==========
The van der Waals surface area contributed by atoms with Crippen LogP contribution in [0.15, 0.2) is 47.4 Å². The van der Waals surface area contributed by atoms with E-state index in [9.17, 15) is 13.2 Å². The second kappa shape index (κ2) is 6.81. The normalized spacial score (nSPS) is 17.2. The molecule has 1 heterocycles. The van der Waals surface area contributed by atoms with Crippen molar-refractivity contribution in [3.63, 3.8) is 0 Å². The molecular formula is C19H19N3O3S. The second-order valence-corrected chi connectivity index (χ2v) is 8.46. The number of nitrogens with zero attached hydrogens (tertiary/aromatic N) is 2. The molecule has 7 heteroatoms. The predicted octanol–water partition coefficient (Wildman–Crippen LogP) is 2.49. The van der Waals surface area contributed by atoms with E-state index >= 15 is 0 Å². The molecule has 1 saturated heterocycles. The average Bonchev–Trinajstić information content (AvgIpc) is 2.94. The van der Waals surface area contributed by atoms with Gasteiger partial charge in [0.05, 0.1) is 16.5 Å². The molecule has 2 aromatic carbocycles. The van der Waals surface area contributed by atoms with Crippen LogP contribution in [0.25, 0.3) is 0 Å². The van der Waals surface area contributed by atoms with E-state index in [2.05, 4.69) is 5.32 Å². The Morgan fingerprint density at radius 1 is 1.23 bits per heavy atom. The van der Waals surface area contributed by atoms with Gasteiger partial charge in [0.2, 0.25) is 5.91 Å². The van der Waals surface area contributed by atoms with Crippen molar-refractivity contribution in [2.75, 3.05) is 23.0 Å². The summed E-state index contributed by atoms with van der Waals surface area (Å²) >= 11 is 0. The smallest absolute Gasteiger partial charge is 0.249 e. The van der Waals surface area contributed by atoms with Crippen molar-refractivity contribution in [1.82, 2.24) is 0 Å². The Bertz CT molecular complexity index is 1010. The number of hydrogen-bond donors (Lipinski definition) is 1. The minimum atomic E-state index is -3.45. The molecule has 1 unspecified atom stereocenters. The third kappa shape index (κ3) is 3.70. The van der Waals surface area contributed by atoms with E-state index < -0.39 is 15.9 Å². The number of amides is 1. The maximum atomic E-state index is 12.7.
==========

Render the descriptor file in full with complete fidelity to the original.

The van der Waals surface area contributed by atoms with Crippen LogP contribution in [0.15, 0.2) is 47.4 Å². The van der Waals surface area contributed by atoms with E-state index in [9.17, 15) is 13.2 Å². The second kappa shape index (κ2) is 6.81. The normalized spacial score (nSPS) is 17.2. The molecule has 1 heterocycles. The van der Waals surface area contributed by atoms with Crippen molar-refractivity contribution in [3.63, 3.8) is 0 Å². The molecular formula is C19H19N3O3S. The second-order valence-corrected chi connectivity index (χ2v) is 8.46. The number of nitrogens with zero attached hydrogens (tertiary/aromatic N) is 2. The molecule has 7 heteroatoms. The predicted octanol–water partition coefficient (Wildman–Crippen LogP) is 2.49. The van der Waals surface area contributed by atoms with E-state index >= 15 is 0 Å². The molecule has 1 saturated heterocycles. The average Bonchev–Trinajstić information content (AvgIpc) is 2.94. The van der Waals surface area contributed by atoms with Gasteiger partial charge in [0.05, 0.1) is 16.5 Å². The molecule has 2 aromatic carbocycles. The van der Waals surface area contributed by atoms with Crippen LogP contribution in [0.25, 0.3) is 0 Å². The van der Waals surface area contributed by atoms with E-state index in [2.05, 4.69) is 5.32 Å². The Morgan fingerprint density at radius 1 is 1.23 bits per heavy atom. The van der Waals surface area contributed by atoms with Gasteiger partial charge in [0.2, 0.25) is 5.91 Å². The van der Waals surface area contributed by atoms with Crippen molar-refractivity contribution in [2.75, 3.05) is 23.0 Å². The summed E-state index contributed by atoms with van der Waals surface area (Å²) >= 11 is 0. The smallest absolute Gasteiger partial charge is 0.249 e. The van der Waals surface area contributed by atoms with Crippen molar-refractivity contribution in [1.82, 2.24) is 0 Å². The Bertz CT molecular complexity index is 1010. The number of hydrogen-bond donors (Lipinski definition) is 1. The minimum atomic E-state index is -3.45. The molecule has 1 unspecified atom stereocenters. The third kappa shape index (κ3) is 3.70. The van der Waals surface area contributed by atoms with E-state index < -0.39 is 15.9 Å². The number of amides is 1. The maximum atomic E-state index is 12.7.